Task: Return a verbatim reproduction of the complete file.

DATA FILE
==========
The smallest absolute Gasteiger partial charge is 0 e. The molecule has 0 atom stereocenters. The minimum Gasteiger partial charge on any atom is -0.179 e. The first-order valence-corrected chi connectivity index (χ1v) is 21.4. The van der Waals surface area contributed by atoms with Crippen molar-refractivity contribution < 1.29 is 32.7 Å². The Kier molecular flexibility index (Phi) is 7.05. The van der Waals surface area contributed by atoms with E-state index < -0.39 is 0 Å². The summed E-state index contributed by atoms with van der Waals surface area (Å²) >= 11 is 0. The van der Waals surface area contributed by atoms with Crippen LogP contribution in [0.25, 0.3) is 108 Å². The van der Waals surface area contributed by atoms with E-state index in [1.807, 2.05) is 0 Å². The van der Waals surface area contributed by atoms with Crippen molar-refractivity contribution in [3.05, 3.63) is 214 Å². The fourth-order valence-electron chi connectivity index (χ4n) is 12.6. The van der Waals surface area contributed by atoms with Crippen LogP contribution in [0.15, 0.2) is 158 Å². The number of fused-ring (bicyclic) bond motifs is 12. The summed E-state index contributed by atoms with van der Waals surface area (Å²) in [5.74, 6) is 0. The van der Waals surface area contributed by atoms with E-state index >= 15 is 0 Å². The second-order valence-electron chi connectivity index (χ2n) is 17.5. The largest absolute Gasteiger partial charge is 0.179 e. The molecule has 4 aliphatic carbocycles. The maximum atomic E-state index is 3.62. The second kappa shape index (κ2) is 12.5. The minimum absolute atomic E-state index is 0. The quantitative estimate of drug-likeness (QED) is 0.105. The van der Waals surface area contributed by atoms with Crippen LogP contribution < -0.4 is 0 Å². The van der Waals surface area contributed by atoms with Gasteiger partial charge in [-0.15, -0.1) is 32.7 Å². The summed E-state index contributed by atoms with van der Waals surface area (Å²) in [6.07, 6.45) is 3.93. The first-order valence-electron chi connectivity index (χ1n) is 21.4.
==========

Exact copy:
The smallest absolute Gasteiger partial charge is 0 e. The molecule has 0 atom stereocenters. The minimum Gasteiger partial charge on any atom is -0.179 e. The first-order valence-corrected chi connectivity index (χ1v) is 21.4. The van der Waals surface area contributed by atoms with Crippen molar-refractivity contribution < 1.29 is 32.7 Å². The Kier molecular flexibility index (Phi) is 7.05. The van der Waals surface area contributed by atoms with E-state index < -0.39 is 0 Å². The summed E-state index contributed by atoms with van der Waals surface area (Å²) >= 11 is 0. The van der Waals surface area contributed by atoms with Crippen LogP contribution in [0.25, 0.3) is 108 Å². The van der Waals surface area contributed by atoms with E-state index in [1.807, 2.05) is 0 Å². The van der Waals surface area contributed by atoms with Crippen molar-refractivity contribution in [3.05, 3.63) is 214 Å². The fourth-order valence-electron chi connectivity index (χ4n) is 12.6. The van der Waals surface area contributed by atoms with Crippen LogP contribution in [0.15, 0.2) is 158 Å². The number of fused-ring (bicyclic) bond motifs is 12. The summed E-state index contributed by atoms with van der Waals surface area (Å²) in [5.74, 6) is 0. The van der Waals surface area contributed by atoms with E-state index >= 15 is 0 Å². The second-order valence-electron chi connectivity index (χ2n) is 17.5. The largest absolute Gasteiger partial charge is 0.179 e. The molecule has 4 aliphatic carbocycles. The maximum atomic E-state index is 3.62. The second kappa shape index (κ2) is 12.5. The minimum absolute atomic E-state index is 0. The quantitative estimate of drug-likeness (QED) is 0.105. The van der Waals surface area contributed by atoms with Crippen LogP contribution < -0.4 is 0 Å². The van der Waals surface area contributed by atoms with Gasteiger partial charge in [-0.15, -0.1) is 32.7 Å². The summed E-state index contributed by atoms with van der Waals surface area (Å²) in [6.07, 6.45) is 3.93. The first-order valence-electron chi connectivity index (χ1n) is 21.4.